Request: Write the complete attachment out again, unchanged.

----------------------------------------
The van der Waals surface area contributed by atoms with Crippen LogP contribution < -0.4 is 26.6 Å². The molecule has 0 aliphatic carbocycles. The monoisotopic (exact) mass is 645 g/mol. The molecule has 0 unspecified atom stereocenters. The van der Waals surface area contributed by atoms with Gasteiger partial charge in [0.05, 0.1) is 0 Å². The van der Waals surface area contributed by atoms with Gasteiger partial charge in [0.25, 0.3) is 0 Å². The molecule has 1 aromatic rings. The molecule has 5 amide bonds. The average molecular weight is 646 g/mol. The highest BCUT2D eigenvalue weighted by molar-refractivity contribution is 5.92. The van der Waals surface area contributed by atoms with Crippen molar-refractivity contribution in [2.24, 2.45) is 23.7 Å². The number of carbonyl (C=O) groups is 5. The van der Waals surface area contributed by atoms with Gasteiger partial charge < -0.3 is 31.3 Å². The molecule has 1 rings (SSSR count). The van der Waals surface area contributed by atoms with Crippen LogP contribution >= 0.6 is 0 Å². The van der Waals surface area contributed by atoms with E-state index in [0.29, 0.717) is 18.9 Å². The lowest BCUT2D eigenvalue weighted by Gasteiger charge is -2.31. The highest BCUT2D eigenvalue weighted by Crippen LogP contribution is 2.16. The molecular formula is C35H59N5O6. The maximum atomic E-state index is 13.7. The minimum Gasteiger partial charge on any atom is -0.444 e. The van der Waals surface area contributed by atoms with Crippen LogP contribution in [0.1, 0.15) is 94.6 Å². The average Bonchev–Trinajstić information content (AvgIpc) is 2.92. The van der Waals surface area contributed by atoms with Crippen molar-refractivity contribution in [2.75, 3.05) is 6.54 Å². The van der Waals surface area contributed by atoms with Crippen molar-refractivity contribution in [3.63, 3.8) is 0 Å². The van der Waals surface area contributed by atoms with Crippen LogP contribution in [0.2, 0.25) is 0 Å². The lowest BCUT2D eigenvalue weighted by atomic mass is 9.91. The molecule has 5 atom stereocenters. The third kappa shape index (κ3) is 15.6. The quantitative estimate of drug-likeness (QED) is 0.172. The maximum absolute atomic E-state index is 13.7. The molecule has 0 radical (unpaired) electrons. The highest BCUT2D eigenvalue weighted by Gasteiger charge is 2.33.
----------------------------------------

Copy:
The van der Waals surface area contributed by atoms with Crippen LogP contribution < -0.4 is 26.6 Å². The molecule has 0 aliphatic carbocycles. The monoisotopic (exact) mass is 645 g/mol. The molecule has 0 unspecified atom stereocenters. The van der Waals surface area contributed by atoms with Gasteiger partial charge in [0.05, 0.1) is 0 Å². The van der Waals surface area contributed by atoms with Gasteiger partial charge in [0.25, 0.3) is 0 Å². The molecule has 1 aromatic rings. The molecule has 5 amide bonds. The average molecular weight is 646 g/mol. The highest BCUT2D eigenvalue weighted by molar-refractivity contribution is 5.92. The van der Waals surface area contributed by atoms with Crippen molar-refractivity contribution in [2.24, 2.45) is 23.7 Å². The number of carbonyl (C=O) groups is 5. The van der Waals surface area contributed by atoms with Gasteiger partial charge < -0.3 is 31.3 Å². The molecule has 1 rings (SSSR count). The van der Waals surface area contributed by atoms with Crippen LogP contribution >= 0.6 is 0 Å². The van der Waals surface area contributed by atoms with E-state index in [0.29, 0.717) is 18.9 Å². The lowest BCUT2D eigenvalue weighted by Gasteiger charge is -2.31. The highest BCUT2D eigenvalue weighted by Crippen LogP contribution is 2.16. The molecular formula is C35H59N5O6. The maximum atomic E-state index is 13.7. The minimum Gasteiger partial charge on any atom is -0.444 e. The van der Waals surface area contributed by atoms with Crippen LogP contribution in [0.1, 0.15) is 94.6 Å². The average Bonchev–Trinajstić information content (AvgIpc) is 2.92. The van der Waals surface area contributed by atoms with Crippen molar-refractivity contribution in [2.75, 3.05) is 6.54 Å². The van der Waals surface area contributed by atoms with Crippen molar-refractivity contribution in [3.63, 3.8) is 0 Å². The van der Waals surface area contributed by atoms with Crippen LogP contribution in [0.2, 0.25) is 0 Å². The lowest BCUT2D eigenvalue weighted by atomic mass is 9.91. The molecule has 5 atom stereocenters. The third kappa shape index (κ3) is 15.6. The quantitative estimate of drug-likeness (QED) is 0.172. The maximum absolute atomic E-state index is 13.7. The molecule has 0 radical (unpaired) electrons. The highest BCUT2D eigenvalue weighted by Gasteiger charge is 2.33.